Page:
THE YOUXti 3IAX Who rends thq nudvn convincing oxtracttt from let-
ters written us by Railroad Officials and doubts gelling 11 situa-
tion nftor being Instructed and trained by us Is certainly on-
titled to bo called a "rjOUHTINO THOMAS."
WE HATE HEEX EDUCATlXti AMI 'I'HAIXlXti YOUXti 3IEX for tho
railway tologrnph sorvlco-for tho past TWENTY TWO YI3AHS. Alnrgo
per cent or the telegraph operators In ToXns and adjoining Btutes who
are receiving from $75 to $150 per month got their start through us
many of whom came from the farm whoso education was "limited to
reading and Writing.
TELEGRAPH OPEItATIXti IS NOT DIFFICULT TO LEARN It la very
simple all practice. Wo will guarantee to touch any young man nnd
Ijlace him in a position In from a to C months time.
wW'E FOR PROSPECTUS WHICH GIVES FULL IXF0R3IATI0N
(In writing pleaso montlon this paper.)
Dallas Telegraph College
Professional & Business Directory
The Hub of Central West Texas
C. L. IIARNES I). D. S.
J. LEWIS ailLLER 1). D. St
MrB. Drmiunid'a Drug Btor
Huberts iJnono 394
C. Vt. DUDLEY
teal Ewtate Agent
City and Country Property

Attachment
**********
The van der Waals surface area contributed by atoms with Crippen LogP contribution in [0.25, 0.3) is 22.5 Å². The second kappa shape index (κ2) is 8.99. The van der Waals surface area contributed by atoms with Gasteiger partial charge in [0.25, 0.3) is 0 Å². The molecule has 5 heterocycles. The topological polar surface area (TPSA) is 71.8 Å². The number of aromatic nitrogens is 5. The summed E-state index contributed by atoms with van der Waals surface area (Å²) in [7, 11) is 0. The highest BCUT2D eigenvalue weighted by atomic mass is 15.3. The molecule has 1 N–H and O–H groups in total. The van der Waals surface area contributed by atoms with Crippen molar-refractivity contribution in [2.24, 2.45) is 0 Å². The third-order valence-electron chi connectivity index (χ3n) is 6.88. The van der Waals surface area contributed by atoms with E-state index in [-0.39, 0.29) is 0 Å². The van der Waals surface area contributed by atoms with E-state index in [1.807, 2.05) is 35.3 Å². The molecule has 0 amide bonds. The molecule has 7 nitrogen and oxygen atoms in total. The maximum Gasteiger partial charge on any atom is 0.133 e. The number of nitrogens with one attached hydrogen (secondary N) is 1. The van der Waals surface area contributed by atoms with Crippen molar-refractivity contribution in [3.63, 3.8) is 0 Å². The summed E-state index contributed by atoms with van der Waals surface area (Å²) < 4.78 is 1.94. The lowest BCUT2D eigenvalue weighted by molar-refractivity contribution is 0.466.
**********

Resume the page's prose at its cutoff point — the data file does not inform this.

WILL ST1T1I & CO.
Office over Citizens National Dank
W. O. SHACKELFORD
Hardware' Tin uud Iron Workou
1i.11 1 n !. ... - . trr i. mmm-mf
' E. h.- NORTON
Complete )lue of Hathroom Spe-
cialities. Doth Phone No. U.
W. 0. MB A J
Office cjver Conipton's Drug Store.
In Dr iluyiiles nld offlre
Keporter Want Ads
EN5. W. It It. T
benefit they nro red
lrbnds would thenij
to keep tho supl
to keep tho suply of .telegraph
ins. "Tho demand
Is In excess of tin
'Your school Is doinga
Syfc. It. Houston Tex. "Chances far
service is very gool -I do not. think
a mlstalco In acquainting himself
J. W. DOGAK & CO. Dry Goods
Clothing. Corner Pln an
Nort'h Third Sts.
FULWILER ELECTRIC CO..Deali.r
in Electrical Supplies. Pac-
SINGER SEWING MACHINE OF-
FICE. Facing PoB'offlce.
ROOM 1 Arnold & Bounds dealers la
ROOM 2 Clarence Lanlua. iirtetr
ROOMS 3 nnd I-S. A PJtlror At.
uoiorndo Nat. Llfo Assuranco Co.
ROOMS 1 and .5 Hen I Cox.
110OM 0 D A. Cot Lawyer.
ROOM 1. J. W. Moffett Lawyer.
ROOMS 8-0-10-11. A. H Klrby.
I10OM 12. D. O Hill. Lawyer.
ROOM 13 Elton V. Hold Stenographer
UOOM H For Rent
ROOMS J5-KM7-18 Baylea A 8ayl.
ROOM 30C. R. Leo Drokor In Mer-
chandlisM and grain.
ROOMS il-22. W P. PreatOB. Arelfc.
ROOM 23. II. i. Ilradsuaw nllrMt
nulldor and Promoter.
ROOM 21 Abllono TyBOKrartUa
ROOM 32 Russell nroB. & Co.
HHBfUNftllt til Rt
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Abilene Daily Reporter (Abilene, Tex.), Vol. 14, No. 132, Ed. 1 Saturday, January 22, 1910, newspaper, January 22, 1910; Abilene, Texas. (https://texashistory.unt.edu/ark:/67531/metapth315706/m1/3/: accessed June 16, 2019), University of North Texas Libraries, The Portal to Texas History, https://texashistory.unt.edu; crediting Abilene Public Library.